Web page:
Wednesday, 22 January 2014

Cloud Computing skill gap remains

Cloud computing, the most disruptive trend in IT, is making its path through to reach the enterprises. As per the research firm IDC, overall number of IT positions in end-user organizations worldwide will grow at a CAGR of 4.3 percent between 2011 and 2015 and reach 29.3 million in 2015. Cloud and related skills represents most of the growth opportunities in IT worldwide. This is expected to grow positively at  26 percent annually through 2015. IDC believes there could be as many as 7 million cloud-related jobs in IT worldwide by 2015. 

So how the companies are poised at the moment? The situation is challenging. As Wipro points out, the talent shortage is so high that the companies are desperately looking at academia to bring those skills to fresher. Even though various companies tried to improve the situation by launching newer programs for the freshers, it still seems that there is a wide gap between the academia and enterprises. No doubt that this is an opportunity for leading institutions to train their students accordingly and improve the employability.  

As Information Week points out, of 7 million jobs worldwide, most of the demands will come from Asia Pacific. There are as many as 1.7 million open job requests for cloud related IT jobs.

I happen to read another article quite some times back on CIO.com but seems the supply demand gap exist so far and still there remains an opportunity for learners and academia.

Well, I will continue follow the trends as I meet leaders  from enterprises in eastern part of India and academia on the supply-demand  of skills for Cloud services.  I will make sure that I put my finding on my blog.

                                                         …. I Ambikeswara (Analyst – Emerging technologies)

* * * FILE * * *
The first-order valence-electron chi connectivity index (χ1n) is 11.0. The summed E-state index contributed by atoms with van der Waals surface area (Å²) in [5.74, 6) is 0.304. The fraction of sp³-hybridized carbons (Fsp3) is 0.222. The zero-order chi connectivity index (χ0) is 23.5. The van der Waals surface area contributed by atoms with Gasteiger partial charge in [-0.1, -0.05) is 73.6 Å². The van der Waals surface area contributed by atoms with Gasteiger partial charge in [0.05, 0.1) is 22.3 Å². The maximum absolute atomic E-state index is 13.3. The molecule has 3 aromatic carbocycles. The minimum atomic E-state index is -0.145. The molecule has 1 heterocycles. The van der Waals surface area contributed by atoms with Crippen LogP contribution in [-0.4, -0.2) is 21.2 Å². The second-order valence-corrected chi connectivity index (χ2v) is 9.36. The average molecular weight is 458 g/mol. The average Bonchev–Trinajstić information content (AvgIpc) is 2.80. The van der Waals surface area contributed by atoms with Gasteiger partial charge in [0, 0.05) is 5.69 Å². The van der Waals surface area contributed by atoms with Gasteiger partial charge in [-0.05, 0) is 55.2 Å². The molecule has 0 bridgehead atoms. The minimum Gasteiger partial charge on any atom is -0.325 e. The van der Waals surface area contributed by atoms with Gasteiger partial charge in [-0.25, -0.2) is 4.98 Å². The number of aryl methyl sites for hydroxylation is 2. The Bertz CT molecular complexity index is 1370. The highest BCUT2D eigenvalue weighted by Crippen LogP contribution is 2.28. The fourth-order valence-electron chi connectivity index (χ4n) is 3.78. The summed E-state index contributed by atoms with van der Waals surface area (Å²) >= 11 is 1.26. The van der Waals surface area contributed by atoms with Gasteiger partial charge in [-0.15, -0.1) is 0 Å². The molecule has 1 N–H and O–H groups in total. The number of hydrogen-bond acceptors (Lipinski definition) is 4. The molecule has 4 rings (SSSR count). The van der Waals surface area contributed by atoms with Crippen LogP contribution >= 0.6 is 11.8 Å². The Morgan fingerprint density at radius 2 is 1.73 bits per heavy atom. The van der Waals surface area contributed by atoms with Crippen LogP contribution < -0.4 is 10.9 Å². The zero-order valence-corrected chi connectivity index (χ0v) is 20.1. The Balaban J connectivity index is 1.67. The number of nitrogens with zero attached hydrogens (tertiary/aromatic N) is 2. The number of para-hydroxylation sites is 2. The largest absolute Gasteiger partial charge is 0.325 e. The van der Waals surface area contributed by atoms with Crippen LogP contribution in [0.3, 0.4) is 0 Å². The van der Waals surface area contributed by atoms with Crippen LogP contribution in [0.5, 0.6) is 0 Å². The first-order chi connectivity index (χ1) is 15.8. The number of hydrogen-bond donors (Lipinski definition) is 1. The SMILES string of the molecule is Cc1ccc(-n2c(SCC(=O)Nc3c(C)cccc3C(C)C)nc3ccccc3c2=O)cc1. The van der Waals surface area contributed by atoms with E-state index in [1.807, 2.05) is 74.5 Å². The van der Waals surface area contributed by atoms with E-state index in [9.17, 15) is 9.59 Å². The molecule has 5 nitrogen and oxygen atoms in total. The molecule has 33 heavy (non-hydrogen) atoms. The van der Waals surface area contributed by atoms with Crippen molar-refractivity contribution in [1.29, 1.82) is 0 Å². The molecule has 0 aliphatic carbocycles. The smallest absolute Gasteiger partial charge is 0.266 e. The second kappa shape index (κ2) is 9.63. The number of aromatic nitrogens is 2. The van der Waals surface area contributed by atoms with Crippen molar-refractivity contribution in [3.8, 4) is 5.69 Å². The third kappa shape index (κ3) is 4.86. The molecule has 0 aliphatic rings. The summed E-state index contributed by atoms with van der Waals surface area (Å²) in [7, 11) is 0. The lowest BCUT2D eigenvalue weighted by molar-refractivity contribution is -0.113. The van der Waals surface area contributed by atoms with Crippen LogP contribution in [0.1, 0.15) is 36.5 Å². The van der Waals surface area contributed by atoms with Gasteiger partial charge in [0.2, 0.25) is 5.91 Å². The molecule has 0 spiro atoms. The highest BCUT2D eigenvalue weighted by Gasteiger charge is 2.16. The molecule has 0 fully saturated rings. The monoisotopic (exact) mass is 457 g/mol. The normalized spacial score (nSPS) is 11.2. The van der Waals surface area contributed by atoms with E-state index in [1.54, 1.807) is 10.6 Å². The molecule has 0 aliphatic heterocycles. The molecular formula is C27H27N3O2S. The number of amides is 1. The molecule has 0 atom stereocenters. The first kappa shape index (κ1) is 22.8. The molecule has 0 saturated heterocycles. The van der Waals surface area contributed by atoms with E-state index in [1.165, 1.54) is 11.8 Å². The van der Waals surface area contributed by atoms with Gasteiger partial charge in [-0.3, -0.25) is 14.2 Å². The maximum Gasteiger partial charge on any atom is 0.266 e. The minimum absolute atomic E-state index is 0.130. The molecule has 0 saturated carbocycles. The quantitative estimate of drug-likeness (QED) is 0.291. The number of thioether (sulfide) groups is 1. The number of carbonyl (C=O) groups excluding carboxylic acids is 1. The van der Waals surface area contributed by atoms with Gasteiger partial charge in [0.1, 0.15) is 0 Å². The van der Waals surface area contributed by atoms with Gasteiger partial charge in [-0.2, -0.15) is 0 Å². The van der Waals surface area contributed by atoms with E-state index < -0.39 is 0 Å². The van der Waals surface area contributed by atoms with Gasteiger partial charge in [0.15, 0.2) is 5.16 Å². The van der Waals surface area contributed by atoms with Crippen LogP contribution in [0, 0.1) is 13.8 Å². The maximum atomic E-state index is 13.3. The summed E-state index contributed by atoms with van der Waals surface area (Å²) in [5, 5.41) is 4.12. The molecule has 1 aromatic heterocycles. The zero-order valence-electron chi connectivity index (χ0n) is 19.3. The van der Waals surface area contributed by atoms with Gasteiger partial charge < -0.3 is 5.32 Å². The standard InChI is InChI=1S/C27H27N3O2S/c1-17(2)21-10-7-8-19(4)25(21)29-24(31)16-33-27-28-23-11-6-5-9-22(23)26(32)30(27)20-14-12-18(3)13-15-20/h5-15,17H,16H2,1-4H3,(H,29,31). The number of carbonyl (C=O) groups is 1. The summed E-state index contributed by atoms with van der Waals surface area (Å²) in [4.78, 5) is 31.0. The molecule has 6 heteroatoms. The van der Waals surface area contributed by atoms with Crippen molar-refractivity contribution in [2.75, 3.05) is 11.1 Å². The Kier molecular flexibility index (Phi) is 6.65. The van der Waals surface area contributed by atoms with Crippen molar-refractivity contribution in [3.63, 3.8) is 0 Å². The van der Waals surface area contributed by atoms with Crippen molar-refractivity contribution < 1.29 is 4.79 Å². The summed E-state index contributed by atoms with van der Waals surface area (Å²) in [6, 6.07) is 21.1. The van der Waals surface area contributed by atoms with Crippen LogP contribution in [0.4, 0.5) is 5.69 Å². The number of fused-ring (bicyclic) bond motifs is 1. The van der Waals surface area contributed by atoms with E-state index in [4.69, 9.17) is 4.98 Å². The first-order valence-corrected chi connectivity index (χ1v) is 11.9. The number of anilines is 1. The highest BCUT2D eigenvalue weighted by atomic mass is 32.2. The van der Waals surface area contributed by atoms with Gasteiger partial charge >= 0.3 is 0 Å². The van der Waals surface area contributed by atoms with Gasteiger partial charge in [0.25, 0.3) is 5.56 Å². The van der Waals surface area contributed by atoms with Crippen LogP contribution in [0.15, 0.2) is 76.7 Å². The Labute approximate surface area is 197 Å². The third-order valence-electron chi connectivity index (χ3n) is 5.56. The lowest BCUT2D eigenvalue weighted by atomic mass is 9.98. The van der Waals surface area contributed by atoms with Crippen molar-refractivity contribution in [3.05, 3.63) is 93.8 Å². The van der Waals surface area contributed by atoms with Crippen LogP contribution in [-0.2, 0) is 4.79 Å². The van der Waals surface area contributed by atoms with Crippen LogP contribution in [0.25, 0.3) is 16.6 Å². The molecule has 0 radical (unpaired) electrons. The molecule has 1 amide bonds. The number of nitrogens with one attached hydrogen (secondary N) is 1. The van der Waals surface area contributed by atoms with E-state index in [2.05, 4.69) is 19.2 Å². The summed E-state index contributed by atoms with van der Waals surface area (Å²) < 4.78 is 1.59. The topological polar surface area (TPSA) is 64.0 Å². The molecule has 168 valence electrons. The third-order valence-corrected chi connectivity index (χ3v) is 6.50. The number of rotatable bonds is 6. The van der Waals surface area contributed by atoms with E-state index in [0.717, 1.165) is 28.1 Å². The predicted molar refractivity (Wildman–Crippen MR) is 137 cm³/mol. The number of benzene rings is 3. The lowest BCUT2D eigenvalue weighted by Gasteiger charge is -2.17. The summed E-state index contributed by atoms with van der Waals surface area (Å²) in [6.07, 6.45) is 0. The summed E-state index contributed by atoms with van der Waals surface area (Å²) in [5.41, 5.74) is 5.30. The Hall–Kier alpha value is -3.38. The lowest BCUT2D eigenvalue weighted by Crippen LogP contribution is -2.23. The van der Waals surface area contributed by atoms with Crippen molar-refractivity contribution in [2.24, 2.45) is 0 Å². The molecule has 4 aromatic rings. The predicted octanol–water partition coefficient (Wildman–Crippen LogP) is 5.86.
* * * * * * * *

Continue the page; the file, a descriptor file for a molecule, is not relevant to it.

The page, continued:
Sunday, 19 January 2014

Changing expectation of enterprise from new comer

8 months back, I got a chance to talk to some of the leaders of Indian industries with presence at eastern part of India. Obviously our meeting with them was in the context of knowing their view on the skills expected from the new comers to be a potential candidate for those enterprises. We took the liberty of conducting a survey with them on the context mentioned above. Some important findings from that session is summarized below
  • Enterprises strongly felt that the new entrant need to have business understanding to really be able to bring value to them
  • They no longer expect the candidates to be only aware about one technology or programming language rather they want them to have a broader understanding of application of technologies to business context. As Mr. Pant points out “We have to spend a lot of effort to make our developers, new comers, to really understand the business needs. To bridge this we have to apply layers of hierarchy and roles to make sure that the IT solutions are released – which is driving the development cost quite high. We definitely need new comers to be business aware. If the candidate is aware about our business then it’s great. But we believe that if they are aware about any business then they can very easily absorb ours- its that bent of mind which is key.
  • Most enterprise expected the new comer to be communicative, and there absolutely is no change in expectations. As one leader points out” Yes, the change is that no longer only having good communication skill is enough. We assume that to be given. We expect them to have all round knowledge of business& technology”.

After a nice dinner at Mayfare we came out thinking as to how we convey this to potential candidates. We saw the point they wanted to convey us and we created a task for us..

-  Sujata ( Sales representative & market researcher)